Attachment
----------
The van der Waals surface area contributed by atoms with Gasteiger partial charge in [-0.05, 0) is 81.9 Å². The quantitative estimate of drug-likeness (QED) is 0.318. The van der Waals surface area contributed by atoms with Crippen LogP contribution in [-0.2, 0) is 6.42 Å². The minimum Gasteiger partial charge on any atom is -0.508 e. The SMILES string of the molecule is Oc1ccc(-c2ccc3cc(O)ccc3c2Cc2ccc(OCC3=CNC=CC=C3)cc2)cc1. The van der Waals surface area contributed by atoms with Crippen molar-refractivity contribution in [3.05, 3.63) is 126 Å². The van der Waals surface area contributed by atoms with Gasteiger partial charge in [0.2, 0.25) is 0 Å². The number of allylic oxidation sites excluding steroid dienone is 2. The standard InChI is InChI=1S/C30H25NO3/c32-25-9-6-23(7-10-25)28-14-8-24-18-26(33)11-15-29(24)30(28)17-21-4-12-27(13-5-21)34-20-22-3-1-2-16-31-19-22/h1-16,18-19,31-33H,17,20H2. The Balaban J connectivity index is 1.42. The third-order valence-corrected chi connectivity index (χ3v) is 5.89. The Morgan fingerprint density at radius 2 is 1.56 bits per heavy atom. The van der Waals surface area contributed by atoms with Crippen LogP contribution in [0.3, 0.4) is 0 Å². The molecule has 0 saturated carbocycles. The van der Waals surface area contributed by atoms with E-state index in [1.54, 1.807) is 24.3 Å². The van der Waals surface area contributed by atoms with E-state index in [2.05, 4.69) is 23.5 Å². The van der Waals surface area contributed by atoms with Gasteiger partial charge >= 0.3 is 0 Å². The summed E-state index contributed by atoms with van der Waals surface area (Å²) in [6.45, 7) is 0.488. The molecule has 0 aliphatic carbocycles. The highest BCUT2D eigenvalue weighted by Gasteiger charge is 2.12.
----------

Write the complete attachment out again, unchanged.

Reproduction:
The van der Waals surface area contributed by atoms with Gasteiger partial charge in [-0.05, 0) is 81.9 Å². The quantitative estimate of drug-likeness (QED) is 0.318. The van der Waals surface area contributed by atoms with Crippen LogP contribution in [-0.2, 0) is 6.42 Å². The minimum Gasteiger partial charge on any atom is -0.508 e. The SMILES string of the molecule is Oc1ccc(-c2ccc3cc(O)ccc3c2Cc2ccc(OCC3=CNC=CC=C3)cc2)cc1. The van der Waals surface area contributed by atoms with Crippen molar-refractivity contribution in [3.05, 3.63) is 126 Å². The van der Waals surface area contributed by atoms with Gasteiger partial charge in [0.2, 0.25) is 0 Å². The number of allylic oxidation sites excluding steroid dienone is 2. The standard InChI is InChI=1S/C30H25NO3/c32-25-9-6-23(7-10-25)28-14-8-24-18-26(33)11-15-29(24)30(28)17-21-4-12-27(13-5-21)34-20-22-3-1-2-16-31-19-22/h1-16,18-19,31-33H,17,20H2. The Balaban J connectivity index is 1.42. The third-order valence-corrected chi connectivity index (χ3v) is 5.89. The Morgan fingerprint density at radius 2 is 1.56 bits per heavy atom. The van der Waals surface area contributed by atoms with Crippen LogP contribution in [0.3, 0.4) is 0 Å². The molecule has 0 saturated carbocycles. The van der Waals surface area contributed by atoms with E-state index in [1.54, 1.807) is 24.3 Å². The van der Waals surface area contributed by atoms with E-state index in [2.05, 4.69) is 23.5 Å². The van der Waals surface area contributed by atoms with Gasteiger partial charge >= 0.3 is 0 Å². The summed E-state index contributed by atoms with van der Waals surface area (Å²) in [6.45, 7) is 0.488. The molecule has 0 aliphatic carbocycles. The highest BCUT2D eigenvalue weighted by Gasteiger charge is 2.12.